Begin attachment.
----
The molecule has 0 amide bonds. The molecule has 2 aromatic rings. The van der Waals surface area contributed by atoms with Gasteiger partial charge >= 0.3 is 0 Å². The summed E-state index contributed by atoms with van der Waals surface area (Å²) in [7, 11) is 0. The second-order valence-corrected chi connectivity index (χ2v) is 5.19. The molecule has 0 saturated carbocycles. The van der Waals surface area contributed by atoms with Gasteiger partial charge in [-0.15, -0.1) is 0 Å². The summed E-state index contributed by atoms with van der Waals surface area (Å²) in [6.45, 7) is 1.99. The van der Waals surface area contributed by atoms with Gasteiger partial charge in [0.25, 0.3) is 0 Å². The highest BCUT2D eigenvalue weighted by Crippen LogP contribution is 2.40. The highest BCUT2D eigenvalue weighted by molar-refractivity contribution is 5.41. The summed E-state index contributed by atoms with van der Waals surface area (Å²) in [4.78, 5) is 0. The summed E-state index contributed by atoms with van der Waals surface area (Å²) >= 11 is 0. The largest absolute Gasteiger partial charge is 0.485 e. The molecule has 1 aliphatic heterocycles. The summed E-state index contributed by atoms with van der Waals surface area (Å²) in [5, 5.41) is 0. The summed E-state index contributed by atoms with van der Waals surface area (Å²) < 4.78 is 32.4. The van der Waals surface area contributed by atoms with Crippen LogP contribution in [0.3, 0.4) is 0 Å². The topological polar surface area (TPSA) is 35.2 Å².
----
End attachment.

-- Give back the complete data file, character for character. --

The molecule has 0 amide bonds. The molecule has 2 aromatic rings. The van der Waals surface area contributed by atoms with Gasteiger partial charge >= 0.3 is 0 Å². The summed E-state index contributed by atoms with van der Waals surface area (Å²) in [7, 11) is 0. The second-order valence-corrected chi connectivity index (χ2v) is 5.19. The molecule has 0 saturated carbocycles. The van der Waals surface area contributed by atoms with Gasteiger partial charge in [-0.15, -0.1) is 0 Å². The summed E-state index contributed by atoms with van der Waals surface area (Å²) in [6.45, 7) is 1.99. The van der Waals surface area contributed by atoms with Gasteiger partial charge in [0.25, 0.3) is 0 Å². The highest BCUT2D eigenvalue weighted by Crippen LogP contribution is 2.40. The highest BCUT2D eigenvalue weighted by molar-refractivity contribution is 5.41. The summed E-state index contributed by atoms with van der Waals surface area (Å²) in [4.78, 5) is 0. The summed E-state index contributed by atoms with van der Waals surface area (Å²) >= 11 is 0. The largest absolute Gasteiger partial charge is 0.485 e. The molecule has 1 aliphatic heterocycles. The summed E-state index contributed by atoms with van der Waals surface area (Å²) in [5, 5.41) is 0. The summed E-state index contributed by atoms with van der Waals surface area (Å²) < 4.78 is 32.4. The van der Waals surface area contributed by atoms with Crippen LogP contribution in [0.3, 0.4) is 0 Å². The topological polar surface area (TPSA) is 35.2 Å².